Abram was to cut the heifer, the goat and the ram in two and place them half on one side and half on the other side with the dove on one side the pigeon on the other. There was to remain between the two groups of slaughtered animals room for a path for walking.
As what happens when animals have been killed Abram had to shew the vultures away and as the sun was setting Abram fell in a deep sleep. A great and awful darkness surrounded him.
God then unfolded before Abram a vision describing what would happen to his descendants over the next 4 hundred years. The promise was given Abram that through his descendants the Messiah, the promised Seed of Genesis 3:15 would be born.
17 And it came to pass when the sun went down and it was dark, that behold, there appeared a smoking oven and burning torch that passed between those pieces.
In Abrams time this was the way a covenant between two people was made. The greater or more important the one in whom was making the covenant would pass between the offering first and then the lesser of the two parties would pass through next. The covenant was made between God (the greater) and Abram (the lesser) but Abram never passed between the offering of meat. But in verse 17 we read that as the sun went down, and it was dark, that behold their appeared a smoking oven and a burning torch passed between the pieces.
In the book of Revelation, Christ is symbolized by a burning lamp or golden candlestick. And the throne of God is often described as a smoking furnace. So here before Abram, God went between the slaughtered meat first to show his commitment to the covenant and then knowing that mankind could not live up to the covenant, Jesus himself passed through confirming Jesus’ commitment to take upon himself to fulfill our part of the covenant in place of Abram who would be unable to hold up his end of the covenant on his own. Where man failed, Jesus stood in man’s place to fulfill the obligation of the covenant.
To further show God and Jesus’ commitment to the covenant they caused the offering to be consumed by fire until it was all burned up.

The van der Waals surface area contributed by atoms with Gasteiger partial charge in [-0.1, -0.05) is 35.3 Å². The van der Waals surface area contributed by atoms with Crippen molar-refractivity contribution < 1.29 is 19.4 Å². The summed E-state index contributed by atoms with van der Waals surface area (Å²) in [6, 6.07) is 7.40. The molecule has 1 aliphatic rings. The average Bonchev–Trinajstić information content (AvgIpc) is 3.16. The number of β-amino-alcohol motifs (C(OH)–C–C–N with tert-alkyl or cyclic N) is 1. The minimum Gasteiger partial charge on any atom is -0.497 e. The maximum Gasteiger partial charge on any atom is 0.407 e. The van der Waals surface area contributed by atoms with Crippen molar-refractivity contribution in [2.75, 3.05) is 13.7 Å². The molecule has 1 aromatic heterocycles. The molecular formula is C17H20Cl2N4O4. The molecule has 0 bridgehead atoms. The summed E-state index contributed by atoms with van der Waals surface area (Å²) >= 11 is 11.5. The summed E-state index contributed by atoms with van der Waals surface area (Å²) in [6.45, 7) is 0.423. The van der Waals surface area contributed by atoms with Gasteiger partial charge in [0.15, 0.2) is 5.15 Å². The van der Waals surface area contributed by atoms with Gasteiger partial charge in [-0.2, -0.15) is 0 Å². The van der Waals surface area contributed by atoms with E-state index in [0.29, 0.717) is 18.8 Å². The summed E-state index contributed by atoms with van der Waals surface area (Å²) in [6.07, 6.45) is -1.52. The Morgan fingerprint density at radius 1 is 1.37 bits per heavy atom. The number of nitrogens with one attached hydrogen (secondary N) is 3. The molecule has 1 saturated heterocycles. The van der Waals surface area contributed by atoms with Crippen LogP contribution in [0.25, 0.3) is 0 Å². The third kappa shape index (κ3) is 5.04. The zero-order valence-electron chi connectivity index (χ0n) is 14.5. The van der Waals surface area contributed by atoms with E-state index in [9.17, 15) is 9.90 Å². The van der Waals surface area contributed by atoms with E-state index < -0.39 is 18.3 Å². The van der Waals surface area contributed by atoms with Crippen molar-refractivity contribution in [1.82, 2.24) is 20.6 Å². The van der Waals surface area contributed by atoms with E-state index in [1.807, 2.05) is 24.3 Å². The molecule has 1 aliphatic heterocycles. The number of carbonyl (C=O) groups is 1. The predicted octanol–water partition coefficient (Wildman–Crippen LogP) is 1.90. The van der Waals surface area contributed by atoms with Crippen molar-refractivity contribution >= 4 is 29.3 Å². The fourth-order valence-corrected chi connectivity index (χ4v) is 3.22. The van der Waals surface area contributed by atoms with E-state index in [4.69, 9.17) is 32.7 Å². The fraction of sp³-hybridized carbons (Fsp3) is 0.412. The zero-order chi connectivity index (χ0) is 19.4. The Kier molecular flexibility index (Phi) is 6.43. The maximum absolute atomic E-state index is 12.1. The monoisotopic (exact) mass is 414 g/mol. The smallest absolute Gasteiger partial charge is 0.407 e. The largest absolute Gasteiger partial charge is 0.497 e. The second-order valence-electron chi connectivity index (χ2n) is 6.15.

From the book of Leviticus, we see that the items that were consumed by this fire were the very items used in the Sanctuary service to symbolize Christ’s atoning sacrifice for our sins.
What a beautiful picture of the plan of salvation. Where man falls short in his effort to become reunited to God, Christ comes and fulfills man’s part of the covenant, by becoming the Seed that through Him many nations would be blessed.
How is it then that we can picture God as a cruel and vengeful God, when he was willing to make a covenant with sinful man that would one day restore all mankind to him. But, God knew that mankind was unable to live up to this covenant, so he supplied a second, or a substitute who would come as a man, live as a man, suffer as all mankind does and in so doing would fulfill the requirements of the covenant that mankind was unable to fulfill.
To me, this sounds like a God, that is longing to be with us. So much so that he fulfilled the obligations necessary so that mankind can once again be reunited with him. If this doesn’t sound like a God of love, then I must be confused.
If this sounds like the type of God you could love, then what are you waiting for. He is longing, waiting and hoping that you will want to spend time with him as much as he wants to spend time with you, so give him your heart. Don’t wait! Don’t put it off! Do it today!